The 70-300G was released in 2006 for an original list of $590. That’s $711 in current dollars. But the USD is worth about 4% less than it was back then. So that would bring the lens to about $739. So $800 with the stepping motor and supposedly improved performance would not be completely out of line, IMO. The bigger question is, regardless of whether it’s good value, is there a market for that lens? Is it too pricy for the D3xxx and D5xxx customer and too slow for the higher end D500, D8xx, and D5 customer?

            • nwcs

              To me it would be the perfect travel lens for telephoto. A D7500 + 16-80 and 70-300 would be very versatile and have a lot of flexibility with not much weight.

            • ZoetMB

              When I first got back into photography in early 2002, before I went digital with the D70 in 2004, I bought a Nikon N80, a 28-105 3.5-4.5 (#1971) and a 70-300 D 4.5-5.6 (#1924). I took those to Hawaii and they travelled well. My pics were fine for tourist photos, but I was never totally satisfied and a few years later, after I bought the D70, I went for the 28-70 2.8 and the 70-200 2.8, which I use to this day. But I’ll admit that those lenses along with two others, a D800 body and a bunch of accessories have become a real pain to carry around.

            • nwcs

              Yep. Last time I went out of the country I took my D800, 24-120, 70-200 f4, 85 1.8 only. It got very heavy by the end. I eventually went mirrorless and it is a good option but now that my situation is different I’m wanting something different. It’s a nice option to have as an enthusiast. I may move to a D500 16-80, 70-300, and 150-600 option.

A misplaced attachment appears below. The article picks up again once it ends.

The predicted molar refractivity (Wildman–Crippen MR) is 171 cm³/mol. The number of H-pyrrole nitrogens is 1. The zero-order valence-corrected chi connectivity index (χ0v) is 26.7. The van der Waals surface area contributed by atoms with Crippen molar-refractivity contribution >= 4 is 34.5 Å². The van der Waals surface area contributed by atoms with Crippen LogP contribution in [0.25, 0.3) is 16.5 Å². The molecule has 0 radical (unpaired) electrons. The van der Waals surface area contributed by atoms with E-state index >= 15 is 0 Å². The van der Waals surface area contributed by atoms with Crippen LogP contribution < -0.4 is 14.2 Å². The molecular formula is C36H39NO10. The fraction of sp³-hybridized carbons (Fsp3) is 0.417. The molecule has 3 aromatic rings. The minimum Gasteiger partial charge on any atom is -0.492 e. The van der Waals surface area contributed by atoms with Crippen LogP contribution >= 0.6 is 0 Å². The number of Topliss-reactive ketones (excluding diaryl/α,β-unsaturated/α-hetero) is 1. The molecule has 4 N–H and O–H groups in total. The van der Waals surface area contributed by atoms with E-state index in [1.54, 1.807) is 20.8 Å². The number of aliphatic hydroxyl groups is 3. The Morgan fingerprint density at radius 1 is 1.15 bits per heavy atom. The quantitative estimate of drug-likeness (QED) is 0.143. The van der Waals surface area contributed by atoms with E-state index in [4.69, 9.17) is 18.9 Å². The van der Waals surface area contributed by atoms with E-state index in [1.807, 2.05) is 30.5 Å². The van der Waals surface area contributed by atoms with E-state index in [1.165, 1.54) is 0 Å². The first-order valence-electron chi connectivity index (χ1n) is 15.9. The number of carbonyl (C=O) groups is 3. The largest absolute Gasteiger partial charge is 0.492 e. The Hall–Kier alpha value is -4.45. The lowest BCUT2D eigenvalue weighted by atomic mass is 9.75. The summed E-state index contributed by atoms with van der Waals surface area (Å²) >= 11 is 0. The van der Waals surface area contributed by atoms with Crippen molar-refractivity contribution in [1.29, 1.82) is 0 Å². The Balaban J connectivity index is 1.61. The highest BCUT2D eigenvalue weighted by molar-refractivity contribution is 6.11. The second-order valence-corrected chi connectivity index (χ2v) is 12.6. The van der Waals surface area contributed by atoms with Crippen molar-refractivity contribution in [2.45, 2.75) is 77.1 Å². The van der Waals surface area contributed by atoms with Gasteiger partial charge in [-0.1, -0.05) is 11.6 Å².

• Coolhand

              Why wouldn’t you save 400 dollars and buy the AF-P 70-300 VR DX for your D7500? Just curious

            • nwcs

              I’m assuming an updated 70-300 would be better on the long end. It’s an assumption until it’s announced and we have actual information to draw meaningful conclusions from.

            • CrashingOut

              As a D500 and D810 user, this lens is attractive but what I really want is something 300-500mm AF-P, VR, and PF if possible.
              Until then, my $62 70-210mm 1980s push pull zoom Nikkor will keep blowing my mind – awesome sunstars and ludicrously sharp at f6.3 already. Pixel peeping with my cheap used Nikkor is a delight as it outperforms modern glass in often surprising ways. I get the impression from its build quality that it wasn’t cheap to manufacture, surprising amounts of metal. I have a sizable 300mm f4 that is usually welded to my D500 as the AF is so good I really don’t need the SWM – screw type lenses can be really fast with the good pro bodies.

    • Delmar Mineard Jr

      Your right about that bump in price. That gives them lots of room for bundle special pricing.

  • Jirka

    Daaaamn $800 for 70-300? it is like 60% more from current version. At least we have sigma art, tamron “art” and they will sell some future 70-300 for reasonable price (hopefully).

    • keep in mind this is a full frame lens

    • nwcs

      Compare like with like. The 70-300 VR when first introduced costs more than it does today. It was about $530-600 and that was 10 years ago.

    • sandy

      Lets see the design and what improvements it brings before we throw it in the trash heap.

    • It’s a brand new price versus old settled price. It should come down as it settles in a year or so.

  • Plug

    Nikon has done a pretty good job with the cheap new 70-300 DX, my son has one and is using it on a D7500. If that is any indicator, expect this to be sharply superior to its predecessor.